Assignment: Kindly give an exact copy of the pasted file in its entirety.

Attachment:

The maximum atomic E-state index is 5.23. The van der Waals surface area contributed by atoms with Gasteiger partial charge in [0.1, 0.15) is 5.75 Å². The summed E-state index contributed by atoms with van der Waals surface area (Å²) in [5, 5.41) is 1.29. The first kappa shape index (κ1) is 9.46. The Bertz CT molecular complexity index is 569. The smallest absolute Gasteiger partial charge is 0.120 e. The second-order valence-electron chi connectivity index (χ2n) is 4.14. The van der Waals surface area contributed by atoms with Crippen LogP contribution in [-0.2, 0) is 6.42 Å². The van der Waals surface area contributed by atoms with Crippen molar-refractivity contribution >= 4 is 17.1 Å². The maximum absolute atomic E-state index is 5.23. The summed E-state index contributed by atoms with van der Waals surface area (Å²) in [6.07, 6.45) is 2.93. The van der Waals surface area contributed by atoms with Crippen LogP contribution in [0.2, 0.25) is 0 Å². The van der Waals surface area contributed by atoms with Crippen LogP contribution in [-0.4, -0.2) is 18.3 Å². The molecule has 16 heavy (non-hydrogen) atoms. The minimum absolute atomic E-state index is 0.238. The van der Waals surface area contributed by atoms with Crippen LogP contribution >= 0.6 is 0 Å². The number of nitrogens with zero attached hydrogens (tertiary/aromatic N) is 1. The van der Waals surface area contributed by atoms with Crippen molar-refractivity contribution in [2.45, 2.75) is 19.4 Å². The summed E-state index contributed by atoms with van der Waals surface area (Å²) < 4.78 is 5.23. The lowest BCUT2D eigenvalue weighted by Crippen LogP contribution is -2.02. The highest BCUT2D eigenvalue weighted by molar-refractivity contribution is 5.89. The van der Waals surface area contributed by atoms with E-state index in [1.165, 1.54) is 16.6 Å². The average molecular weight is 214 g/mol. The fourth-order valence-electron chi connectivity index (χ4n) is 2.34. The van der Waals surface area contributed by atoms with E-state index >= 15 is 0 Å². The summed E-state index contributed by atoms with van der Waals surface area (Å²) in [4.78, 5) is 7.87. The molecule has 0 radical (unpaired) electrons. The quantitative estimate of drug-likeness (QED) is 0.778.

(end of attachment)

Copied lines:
The maximum atomic E-state index is 5.23. The van der Waals surface area contributed by atoms with Gasteiger partial charge in [0.1, 0.15) is 5.75 Å². The summed E-state index contributed by atoms with van der Waals surface area (Å²) in [5, 5.41) is 1.29. The first kappa shape index (κ1) is 9.46. The Bertz CT molecular complexity index is 569. The smallest absolute Gasteiger partial charge is 0.120 e. The second-order valence-electron chi connectivity index (χ2n) is 4.14. The van der Waals surface area contributed by atoms with Crippen LogP contribution in [-0.2, 0) is 6.42 Å². The van der Waals surface area contributed by atoms with Crippen molar-refractivity contribution >= 4 is 17.1 Å². The maximum absolute atomic E-state index is 5.23. The summed E-state index contributed by atoms with van der Waals surface area (Å²) in [6.07, 6.45) is 2.93. The van der Waals surface area contributed by atoms with Crippen LogP contribution in [0.2, 0.25) is 0 Å². The van der Waals surface area contributed by atoms with Crippen LogP contribution in [-0.4, -0.2) is 18.3 Å². The molecule has 16 heavy (non-hydrogen) atoms. The minimum absolute atomic E-state index is 0.238. The van der Waals surface area contributed by atoms with Crippen LogP contribution >= 0.6 is 0 Å². The number of nitrogens with zero attached hydrogens (tertiary/aromatic N) is 1. The van der Waals surface area contributed by atoms with Crippen molar-refractivity contribution in [2.45, 2.75) is 19.4 Å². The summed E-state index contributed by atoms with van der Waals surface area (Å²) < 4.78 is 5.23. The lowest BCUT2D eigenvalue weighted by Crippen LogP contribution is -2.02. The highest BCUT2D eigenvalue weighted by molar-refractivity contribution is 5.89. The van der Waals surface area contributed by atoms with E-state index in [1.165, 1.54) is 16.6 Å². The average molecular weight is 214 g/mol. The fourth-order valence-electron chi connectivity index (χ4n) is 2.34. The van der Waals surface area contributed by atoms with E-state index >= 15 is 0 Å². The summed E-state index contributed by atoms with van der Waals surface area (Å²) in [4.78, 5) is 7.87. The molecule has 0 radical (unpaired) electrons. The quantitative estimate of drug-likeness (QED) is 0.778.